Stock markets are flying high and the global economy has been humming along. But for how much longer?
There's a lot to worry about: Economists warn that trade fights, geopolitical tensions, rising oil prices and emerging market crises could take a major bite out of growth.
"The global economy started the year in relatively good shape. Unfortunately, the outlook [has] clouded," said Chris Scicluna, head of economic research at Daiwa Capital Markets.
Economic risks promise to be a major topic of conversation at the upcoming G7 summit in Canada. Here's what experts are most worried about:
Experts say the economic impact from the new tariffs has so far been limited, but the pain could increase dramatically if a cycle of retaliation takes hold.
"A worldwide escalation of tariffs ... could lead to cumulative trade losses equivalent to those experienced during the global financial crisis," the World Bank warned this week in a report.
If political leaders follow through on their most dramatic trade threats, including US tariffs of 25% on $100 billion in Chinese goods, Barclays estimates that a full percentage point could be knocked off global economic growth next year. The World Bank is currently forecasting 3% expansion for 2019.
Kallum Pickering, a senior economist at Berenberg bank, said that geopolitical risk is now at its highest level since the early 2000s.
"The current global upswing depends on continued global trade growth - the two are closely linked," he said in a research note. "A threat to trade, and hence economic growth, is a threat to markets."
Senior policymakers are calling on political leaders to reduce tensions, and quickly.
"Protectionism is rising everywhere ... and it's important at the international level that this is addressed," Swiss National Bank Governor Thomas Jordan told CNNMoney Switzerland on Thursday.
The immediate risk of another eurozone crisis has faded, but investors are still worried about Italy.
"We surely haven't heard the last of the Italian crisis as the new government challenges the European Union," said Kit Juckes, a strategist at Societe Generale.
Economists are wary of the new government in Rome, which has big spending plans. A clash with EU fiscal rules could come later this year when the government presents its budget. Investors are already demanding higher interest rates to lend to the heavily-indebted nation money.
Then there's the euro.
"The new government's commitment to the euro is questionable," said Jack Allen, European economist at Capital Economics.
A new crisis could result in contagion, hurting business confidence and slowing investment in the eurozone, where growth cooled in the first quarter.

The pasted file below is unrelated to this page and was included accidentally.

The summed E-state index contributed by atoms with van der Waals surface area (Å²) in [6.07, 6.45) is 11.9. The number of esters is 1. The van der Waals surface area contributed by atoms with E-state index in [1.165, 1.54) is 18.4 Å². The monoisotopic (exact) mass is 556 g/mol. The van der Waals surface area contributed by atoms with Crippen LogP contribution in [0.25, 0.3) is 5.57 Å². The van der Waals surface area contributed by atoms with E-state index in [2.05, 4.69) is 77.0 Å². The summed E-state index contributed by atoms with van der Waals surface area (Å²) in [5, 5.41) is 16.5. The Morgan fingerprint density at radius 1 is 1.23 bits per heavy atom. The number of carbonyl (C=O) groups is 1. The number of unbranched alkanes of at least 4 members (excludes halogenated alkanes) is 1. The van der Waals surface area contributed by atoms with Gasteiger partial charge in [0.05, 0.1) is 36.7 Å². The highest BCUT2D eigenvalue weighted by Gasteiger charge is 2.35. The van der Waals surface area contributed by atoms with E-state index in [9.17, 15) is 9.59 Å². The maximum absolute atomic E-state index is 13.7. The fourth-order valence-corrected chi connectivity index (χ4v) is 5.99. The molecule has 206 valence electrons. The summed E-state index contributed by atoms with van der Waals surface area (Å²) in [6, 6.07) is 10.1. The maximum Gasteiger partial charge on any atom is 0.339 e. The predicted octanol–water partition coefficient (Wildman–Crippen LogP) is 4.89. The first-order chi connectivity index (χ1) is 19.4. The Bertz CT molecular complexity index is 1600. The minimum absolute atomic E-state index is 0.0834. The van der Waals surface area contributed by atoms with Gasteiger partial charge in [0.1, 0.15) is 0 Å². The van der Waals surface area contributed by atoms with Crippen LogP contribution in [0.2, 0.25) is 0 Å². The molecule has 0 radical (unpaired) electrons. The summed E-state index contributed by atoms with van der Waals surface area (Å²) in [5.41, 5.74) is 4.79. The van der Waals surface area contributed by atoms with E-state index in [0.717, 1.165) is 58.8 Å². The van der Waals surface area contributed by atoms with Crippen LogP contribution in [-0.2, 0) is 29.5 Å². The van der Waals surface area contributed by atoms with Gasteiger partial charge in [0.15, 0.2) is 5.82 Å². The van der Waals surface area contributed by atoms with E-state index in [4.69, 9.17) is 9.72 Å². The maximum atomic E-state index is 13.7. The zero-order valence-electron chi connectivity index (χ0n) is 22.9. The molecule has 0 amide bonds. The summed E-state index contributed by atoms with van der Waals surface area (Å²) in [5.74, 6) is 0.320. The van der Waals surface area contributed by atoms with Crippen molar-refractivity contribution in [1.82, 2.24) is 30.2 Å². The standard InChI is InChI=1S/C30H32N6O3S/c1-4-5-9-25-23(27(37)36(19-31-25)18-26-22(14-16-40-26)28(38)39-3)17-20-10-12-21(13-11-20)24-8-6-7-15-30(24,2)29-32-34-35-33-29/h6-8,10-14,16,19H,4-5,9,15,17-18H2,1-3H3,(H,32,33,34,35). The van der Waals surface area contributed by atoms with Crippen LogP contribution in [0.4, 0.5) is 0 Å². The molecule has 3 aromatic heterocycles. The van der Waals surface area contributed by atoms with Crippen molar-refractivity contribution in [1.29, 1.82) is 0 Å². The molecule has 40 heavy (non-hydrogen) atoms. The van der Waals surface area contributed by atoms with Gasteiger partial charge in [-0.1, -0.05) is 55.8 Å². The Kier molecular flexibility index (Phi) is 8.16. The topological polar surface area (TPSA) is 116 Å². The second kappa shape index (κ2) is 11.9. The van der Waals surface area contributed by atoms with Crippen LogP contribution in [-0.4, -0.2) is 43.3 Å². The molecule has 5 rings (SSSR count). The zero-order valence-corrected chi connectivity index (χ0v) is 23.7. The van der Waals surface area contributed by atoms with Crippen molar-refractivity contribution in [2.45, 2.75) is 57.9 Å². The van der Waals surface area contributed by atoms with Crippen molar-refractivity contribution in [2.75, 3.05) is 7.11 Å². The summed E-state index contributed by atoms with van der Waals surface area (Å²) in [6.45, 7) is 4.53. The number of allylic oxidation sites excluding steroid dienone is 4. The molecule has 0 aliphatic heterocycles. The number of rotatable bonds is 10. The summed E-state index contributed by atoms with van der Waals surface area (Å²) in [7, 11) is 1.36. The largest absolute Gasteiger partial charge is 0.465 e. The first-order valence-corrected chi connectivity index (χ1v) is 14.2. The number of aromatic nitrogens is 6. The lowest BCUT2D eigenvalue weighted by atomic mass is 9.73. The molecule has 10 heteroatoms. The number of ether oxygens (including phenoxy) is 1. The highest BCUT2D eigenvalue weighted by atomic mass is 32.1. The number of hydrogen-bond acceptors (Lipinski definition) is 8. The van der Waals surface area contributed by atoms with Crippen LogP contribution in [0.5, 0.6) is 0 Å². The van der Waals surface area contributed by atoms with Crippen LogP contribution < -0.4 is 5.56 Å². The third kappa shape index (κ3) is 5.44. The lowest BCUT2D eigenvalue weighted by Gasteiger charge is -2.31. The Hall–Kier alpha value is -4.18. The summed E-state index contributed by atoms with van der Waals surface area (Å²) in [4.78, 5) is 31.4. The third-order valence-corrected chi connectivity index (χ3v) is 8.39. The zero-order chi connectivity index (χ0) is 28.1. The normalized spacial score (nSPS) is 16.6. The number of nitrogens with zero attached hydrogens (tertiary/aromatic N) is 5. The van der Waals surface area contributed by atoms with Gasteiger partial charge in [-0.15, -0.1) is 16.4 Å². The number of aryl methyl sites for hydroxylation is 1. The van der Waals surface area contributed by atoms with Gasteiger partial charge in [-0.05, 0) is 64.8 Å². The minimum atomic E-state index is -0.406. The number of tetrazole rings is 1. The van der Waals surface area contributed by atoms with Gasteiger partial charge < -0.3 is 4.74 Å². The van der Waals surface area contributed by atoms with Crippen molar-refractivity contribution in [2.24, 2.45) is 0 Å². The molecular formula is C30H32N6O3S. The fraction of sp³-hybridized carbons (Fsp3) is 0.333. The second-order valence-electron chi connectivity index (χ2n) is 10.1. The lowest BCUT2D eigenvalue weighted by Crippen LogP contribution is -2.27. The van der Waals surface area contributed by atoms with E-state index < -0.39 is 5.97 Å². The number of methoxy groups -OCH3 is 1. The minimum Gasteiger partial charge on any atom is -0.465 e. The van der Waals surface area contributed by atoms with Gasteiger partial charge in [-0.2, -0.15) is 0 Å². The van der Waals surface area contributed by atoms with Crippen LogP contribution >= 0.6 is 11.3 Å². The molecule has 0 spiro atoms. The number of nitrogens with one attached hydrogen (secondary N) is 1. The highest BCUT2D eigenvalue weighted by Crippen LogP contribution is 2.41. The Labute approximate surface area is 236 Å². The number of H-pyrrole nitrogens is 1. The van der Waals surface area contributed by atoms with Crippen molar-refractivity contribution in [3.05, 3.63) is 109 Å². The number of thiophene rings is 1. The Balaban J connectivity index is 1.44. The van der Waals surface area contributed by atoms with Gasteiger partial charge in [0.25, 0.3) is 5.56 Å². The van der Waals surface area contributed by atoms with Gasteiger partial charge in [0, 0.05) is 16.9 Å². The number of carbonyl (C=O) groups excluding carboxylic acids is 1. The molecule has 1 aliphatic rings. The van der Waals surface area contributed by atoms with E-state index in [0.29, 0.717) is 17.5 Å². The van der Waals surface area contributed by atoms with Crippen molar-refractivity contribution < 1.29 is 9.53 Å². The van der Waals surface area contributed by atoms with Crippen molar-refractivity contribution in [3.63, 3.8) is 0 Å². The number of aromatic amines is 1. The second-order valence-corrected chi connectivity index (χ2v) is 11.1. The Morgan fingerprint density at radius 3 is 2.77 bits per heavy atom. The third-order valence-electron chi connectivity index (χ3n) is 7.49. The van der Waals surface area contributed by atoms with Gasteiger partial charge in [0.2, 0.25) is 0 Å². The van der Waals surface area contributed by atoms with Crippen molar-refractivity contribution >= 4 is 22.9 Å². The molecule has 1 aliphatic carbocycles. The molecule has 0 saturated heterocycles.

Emerging market slump
Investors have been attracted to the United States because of rising stocks and bond yields, and a stronger dollar.
That's causing money to rush out of emerging markets, where currencies including the Argentine peso and Turkish lira have been under major pressure. Brazil's currency is down 19% from its recent peak in January.
Economists expect the trend to continue as the US Federal Reserve hikes interest rates.
Central banks in emerging markets have been forced to hike rates to prevent their currencies from sliding too far.
Turkey's central bank hiked interest rates again this week to nearly 18%. Rates in Argentina, which agreed a $50 billion bailout with the IMF on Thursday, stand at 40%.
Economists say Brazil could be the next major problem spot.
"In Brazil's case, which is only starting to emerge from a recession, having to tighten monetary policy is not very helpful," said Scicluna.
Oil prices surged to their highest level in over three years last month, leading to concerns that businesses and consumers would have to cut back on spending in other areas to pay for higher energy costs.
One sign of pain: India, the world's third largest energy consumer, sought assurances from Saudi Arabia, the world's largest oil exporter, that prices would remain "stable and moderate."
For some, the damage had already been done: India's central bank hiked interest rates this week, citing a recent spike in oil prices as one of the main factors in its decision.
Much will depend on whether OPEC and Russia agree to raise production at a meeting in Vienna on June 22.
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